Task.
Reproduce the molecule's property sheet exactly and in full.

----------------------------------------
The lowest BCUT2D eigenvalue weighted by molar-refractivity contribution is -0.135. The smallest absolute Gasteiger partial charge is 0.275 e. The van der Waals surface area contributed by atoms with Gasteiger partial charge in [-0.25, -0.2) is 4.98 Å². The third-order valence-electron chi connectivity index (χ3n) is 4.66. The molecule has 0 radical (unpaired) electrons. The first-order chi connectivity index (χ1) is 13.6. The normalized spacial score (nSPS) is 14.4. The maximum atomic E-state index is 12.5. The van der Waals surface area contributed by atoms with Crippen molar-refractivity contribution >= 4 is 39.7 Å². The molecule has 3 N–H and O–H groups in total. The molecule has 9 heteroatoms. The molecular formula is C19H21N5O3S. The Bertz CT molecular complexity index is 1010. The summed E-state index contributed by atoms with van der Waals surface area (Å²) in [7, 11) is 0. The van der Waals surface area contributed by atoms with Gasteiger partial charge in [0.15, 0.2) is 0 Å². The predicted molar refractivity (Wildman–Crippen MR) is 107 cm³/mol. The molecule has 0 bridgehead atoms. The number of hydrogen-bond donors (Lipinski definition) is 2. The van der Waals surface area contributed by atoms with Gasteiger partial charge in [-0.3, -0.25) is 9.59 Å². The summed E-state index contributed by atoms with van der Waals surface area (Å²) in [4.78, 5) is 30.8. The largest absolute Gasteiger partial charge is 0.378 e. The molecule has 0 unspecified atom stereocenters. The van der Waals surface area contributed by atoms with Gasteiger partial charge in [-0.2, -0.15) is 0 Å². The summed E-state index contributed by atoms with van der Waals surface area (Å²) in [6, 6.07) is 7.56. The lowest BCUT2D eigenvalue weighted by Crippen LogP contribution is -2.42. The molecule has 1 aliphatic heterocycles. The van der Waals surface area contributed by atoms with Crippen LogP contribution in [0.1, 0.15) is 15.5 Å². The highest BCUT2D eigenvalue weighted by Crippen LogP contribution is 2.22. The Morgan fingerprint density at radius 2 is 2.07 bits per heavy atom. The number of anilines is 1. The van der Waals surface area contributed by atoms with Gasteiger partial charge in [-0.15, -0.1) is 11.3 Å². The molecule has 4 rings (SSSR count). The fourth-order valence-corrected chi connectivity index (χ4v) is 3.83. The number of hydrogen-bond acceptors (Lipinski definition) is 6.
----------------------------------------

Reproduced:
The lowest BCUT2D eigenvalue weighted by molar-refractivity contribution is -0.135. The smallest absolute Gasteiger partial charge is 0.275 e. The van der Waals surface area contributed by atoms with Gasteiger partial charge in [-0.25, -0.2) is 4.98 Å². The third-order valence-electron chi connectivity index (χ3n) is 4.66. The molecule has 0 radical (unpaired) electrons. The first-order chi connectivity index (χ1) is 13.6. The normalized spacial score (nSPS) is 14.4. The maximum atomic E-state index is 12.5. The van der Waals surface area contributed by atoms with Crippen molar-refractivity contribution >= 4 is 39.7 Å². The molecule has 3 N–H and O–H groups in total. The molecule has 9 heteroatoms. The molecular formula is C19H21N5O3S. The Bertz CT molecular complexity index is 1010. The summed E-state index contributed by atoms with van der Waals surface area (Å²) in [7, 11) is 0. The van der Waals surface area contributed by atoms with Gasteiger partial charge in [0.15, 0.2) is 0 Å². The predicted molar refractivity (Wildman–Crippen MR) is 107 cm³/mol. The molecule has 0 bridgehead atoms. The number of hydrogen-bond donors (Lipinski definition) is 2. The van der Waals surface area contributed by atoms with Gasteiger partial charge in [-0.3, -0.25) is 9.59 Å². The summed E-state index contributed by atoms with van der Waals surface area (Å²) in [4.78, 5) is 30.8. The largest absolute Gasteiger partial charge is 0.378 e. The molecule has 0 unspecified atom stereocenters. The van der Waals surface area contributed by atoms with Gasteiger partial charge in [-0.2, -0.15) is 0 Å². The summed E-state index contributed by atoms with van der Waals surface area (Å²) in [6, 6.07) is 7.56. The lowest BCUT2D eigenvalue weighted by Crippen LogP contribution is -2.42. The molecule has 1 aliphatic heterocycles. The van der Waals surface area contributed by atoms with Crippen LogP contribution in [0.1, 0.15) is 15.5 Å². The highest BCUT2D eigenvalue weighted by Crippen LogP contribution is 2.22. The Morgan fingerprint density at radius 2 is 2.07 bits per heavy atom. The number of anilines is 1. The van der Waals surface area contributed by atoms with Gasteiger partial charge in [-0.15, -0.1) is 11.3 Å². The molecule has 4 rings (SSSR count). The fourth-order valence-corrected chi connectivity index (χ4v) is 3.83. The number of hydrogen-bond acceptors (Lipinski definition) is 6.